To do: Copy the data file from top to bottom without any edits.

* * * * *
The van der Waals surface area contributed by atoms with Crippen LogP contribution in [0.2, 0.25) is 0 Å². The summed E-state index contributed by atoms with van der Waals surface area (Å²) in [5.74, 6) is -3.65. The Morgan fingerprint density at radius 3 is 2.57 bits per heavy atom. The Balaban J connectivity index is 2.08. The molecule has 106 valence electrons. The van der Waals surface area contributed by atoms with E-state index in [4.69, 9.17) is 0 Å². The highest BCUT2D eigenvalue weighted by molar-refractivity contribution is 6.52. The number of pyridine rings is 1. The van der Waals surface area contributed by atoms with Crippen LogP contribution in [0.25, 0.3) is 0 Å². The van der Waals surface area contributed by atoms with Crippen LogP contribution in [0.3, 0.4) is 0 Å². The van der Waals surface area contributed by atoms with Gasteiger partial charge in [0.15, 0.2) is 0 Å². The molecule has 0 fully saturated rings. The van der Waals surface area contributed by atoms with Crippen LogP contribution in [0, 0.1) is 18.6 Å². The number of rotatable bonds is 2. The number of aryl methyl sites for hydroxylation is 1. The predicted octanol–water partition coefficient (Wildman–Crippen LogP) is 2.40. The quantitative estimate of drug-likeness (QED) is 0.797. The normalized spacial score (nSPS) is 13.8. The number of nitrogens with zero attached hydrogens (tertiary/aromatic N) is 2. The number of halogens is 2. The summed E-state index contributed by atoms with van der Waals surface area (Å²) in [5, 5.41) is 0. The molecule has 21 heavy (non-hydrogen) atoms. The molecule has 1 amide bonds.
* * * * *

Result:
The van der Waals surface area contributed by atoms with Crippen LogP contribution in [0.2, 0.25) is 0 Å². The summed E-state index contributed by atoms with van der Waals surface area (Å²) in [5.74, 6) is -3.65. The Morgan fingerprint density at radius 3 is 2.57 bits per heavy atom. The Balaban J connectivity index is 2.08. The molecule has 106 valence electrons. The van der Waals surface area contributed by atoms with E-state index in [4.69, 9.17) is 0 Å². The highest BCUT2D eigenvalue weighted by molar-refractivity contribution is 6.52. The number of pyridine rings is 1. The van der Waals surface area contributed by atoms with Crippen LogP contribution in [0.25, 0.3) is 0 Å². The van der Waals surface area contributed by atoms with Crippen LogP contribution in [0.3, 0.4) is 0 Å². The van der Waals surface area contributed by atoms with Gasteiger partial charge in [0.15, 0.2) is 0 Å². The molecule has 0 fully saturated rings. The van der Waals surface area contributed by atoms with Crippen LogP contribution in [0, 0.1) is 18.6 Å². The number of rotatable bonds is 2. The number of aryl methyl sites for hydroxylation is 1. The predicted octanol–water partition coefficient (Wildman–Crippen LogP) is 2.40. The quantitative estimate of drug-likeness (QED) is 0.797. The normalized spacial score (nSPS) is 13.8. The number of nitrogens with zero attached hydrogens (tertiary/aromatic N) is 2. The number of halogens is 2. The summed E-state index contributed by atoms with van der Waals surface area (Å²) in [5, 5.41) is 0. The molecule has 21 heavy (non-hydrogen) atoms. The molecule has 1 amide bonds.